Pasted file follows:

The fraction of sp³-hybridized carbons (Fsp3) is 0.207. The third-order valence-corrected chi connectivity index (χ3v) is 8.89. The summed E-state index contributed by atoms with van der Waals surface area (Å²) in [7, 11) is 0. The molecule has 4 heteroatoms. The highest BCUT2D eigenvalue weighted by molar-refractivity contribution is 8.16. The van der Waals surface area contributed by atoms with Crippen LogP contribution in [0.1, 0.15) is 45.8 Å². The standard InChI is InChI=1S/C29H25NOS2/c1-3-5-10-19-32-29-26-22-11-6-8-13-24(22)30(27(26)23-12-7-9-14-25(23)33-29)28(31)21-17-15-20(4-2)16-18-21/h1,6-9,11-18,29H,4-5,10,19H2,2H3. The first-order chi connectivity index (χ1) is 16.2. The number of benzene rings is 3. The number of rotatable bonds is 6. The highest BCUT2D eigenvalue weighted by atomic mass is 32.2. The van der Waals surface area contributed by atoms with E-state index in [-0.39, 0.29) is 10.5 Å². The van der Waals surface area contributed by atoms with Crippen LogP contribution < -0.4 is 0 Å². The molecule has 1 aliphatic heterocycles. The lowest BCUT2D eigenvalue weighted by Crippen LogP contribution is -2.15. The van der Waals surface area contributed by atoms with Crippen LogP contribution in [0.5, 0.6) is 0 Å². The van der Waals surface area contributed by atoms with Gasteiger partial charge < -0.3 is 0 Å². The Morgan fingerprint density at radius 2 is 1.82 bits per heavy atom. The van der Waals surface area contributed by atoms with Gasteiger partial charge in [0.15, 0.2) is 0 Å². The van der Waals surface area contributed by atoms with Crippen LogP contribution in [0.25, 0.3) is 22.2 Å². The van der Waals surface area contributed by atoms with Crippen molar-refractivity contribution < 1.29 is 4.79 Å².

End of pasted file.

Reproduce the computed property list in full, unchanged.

The fraction of sp³-hybridized carbons (Fsp3) is 0.207. The third-order valence-corrected chi connectivity index (χ3v) is 8.89. The summed E-state index contributed by atoms with van der Waals surface area (Å²) in [7, 11) is 0. The molecule has 4 heteroatoms. The highest BCUT2D eigenvalue weighted by molar-refractivity contribution is 8.16. The van der Waals surface area contributed by atoms with Crippen LogP contribution in [0.1, 0.15) is 45.8 Å². The standard InChI is InChI=1S/C29H25NOS2/c1-3-5-10-19-32-29-26-22-11-6-8-13-24(22)30(27(26)23-12-7-9-14-25(23)33-29)28(31)21-17-15-20(4-2)16-18-21/h1,6-9,11-18,29H,4-5,10,19H2,2H3. The first-order chi connectivity index (χ1) is 16.2. The number of benzene rings is 3. The number of rotatable bonds is 6. The highest BCUT2D eigenvalue weighted by atomic mass is 32.2. The van der Waals surface area contributed by atoms with E-state index in [-0.39, 0.29) is 10.5 Å². The van der Waals surface area contributed by atoms with Crippen LogP contribution < -0.4 is 0 Å². The molecule has 1 aliphatic heterocycles. The lowest BCUT2D eigenvalue weighted by Crippen LogP contribution is -2.15. The van der Waals surface area contributed by atoms with Crippen LogP contribution in [0.5, 0.6) is 0 Å². The van der Waals surface area contributed by atoms with Gasteiger partial charge < -0.3 is 0 Å². The Morgan fingerprint density at radius 2 is 1.82 bits per heavy atom. The van der Waals surface area contributed by atoms with Gasteiger partial charge in [0.15, 0.2) is 0 Å². The van der Waals surface area contributed by atoms with Crippen LogP contribution in [0.25, 0.3) is 22.2 Å². The van der Waals surface area contributed by atoms with Crippen molar-refractivity contribution < 1.29 is 4.79 Å².